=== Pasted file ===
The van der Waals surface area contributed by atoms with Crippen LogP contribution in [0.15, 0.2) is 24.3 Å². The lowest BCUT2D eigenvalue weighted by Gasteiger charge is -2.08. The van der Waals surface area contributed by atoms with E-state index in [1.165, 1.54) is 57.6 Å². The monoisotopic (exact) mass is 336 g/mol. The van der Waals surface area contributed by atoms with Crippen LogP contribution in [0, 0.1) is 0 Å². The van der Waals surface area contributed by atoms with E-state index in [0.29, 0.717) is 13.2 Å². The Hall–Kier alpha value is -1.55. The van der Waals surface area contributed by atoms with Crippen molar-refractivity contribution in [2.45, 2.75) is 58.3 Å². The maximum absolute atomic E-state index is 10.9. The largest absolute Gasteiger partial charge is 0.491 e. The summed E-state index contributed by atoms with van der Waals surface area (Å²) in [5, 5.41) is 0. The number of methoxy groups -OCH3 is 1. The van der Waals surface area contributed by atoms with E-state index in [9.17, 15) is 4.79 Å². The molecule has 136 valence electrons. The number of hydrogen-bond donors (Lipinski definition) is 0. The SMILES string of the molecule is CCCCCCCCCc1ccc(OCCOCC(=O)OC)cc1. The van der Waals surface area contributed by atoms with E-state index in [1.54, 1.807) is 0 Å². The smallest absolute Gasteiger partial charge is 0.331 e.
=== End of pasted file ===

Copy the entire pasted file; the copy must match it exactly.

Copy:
The van der Waals surface area contributed by atoms with Crippen LogP contribution in [0.15, 0.2) is 24.3 Å². The lowest BCUT2D eigenvalue weighted by Gasteiger charge is -2.08. The van der Waals surface area contributed by atoms with E-state index in [1.165, 1.54) is 57.6 Å². The monoisotopic (exact) mass is 336 g/mol. The van der Waals surface area contributed by atoms with Crippen LogP contribution in [0, 0.1) is 0 Å². The van der Waals surface area contributed by atoms with E-state index in [0.29, 0.717) is 13.2 Å². The Hall–Kier alpha value is -1.55. The van der Waals surface area contributed by atoms with Crippen molar-refractivity contribution in [2.45, 2.75) is 58.3 Å². The maximum absolute atomic E-state index is 10.9. The largest absolute Gasteiger partial charge is 0.491 e. The summed E-state index contributed by atoms with van der Waals surface area (Å²) in [5, 5.41) is 0. The number of methoxy groups -OCH3 is 1. The van der Waals surface area contributed by atoms with E-state index in [9.17, 15) is 4.79 Å². The molecule has 136 valence electrons. The number of hydrogen-bond donors (Lipinski definition) is 0. The SMILES string of the molecule is CCCCCCCCCc1ccc(OCCOCC(=O)OC)cc1. The van der Waals surface area contributed by atoms with E-state index in [1.54, 1.807) is 0 Å². The smallest absolute Gasteiger partial charge is 0.331 e.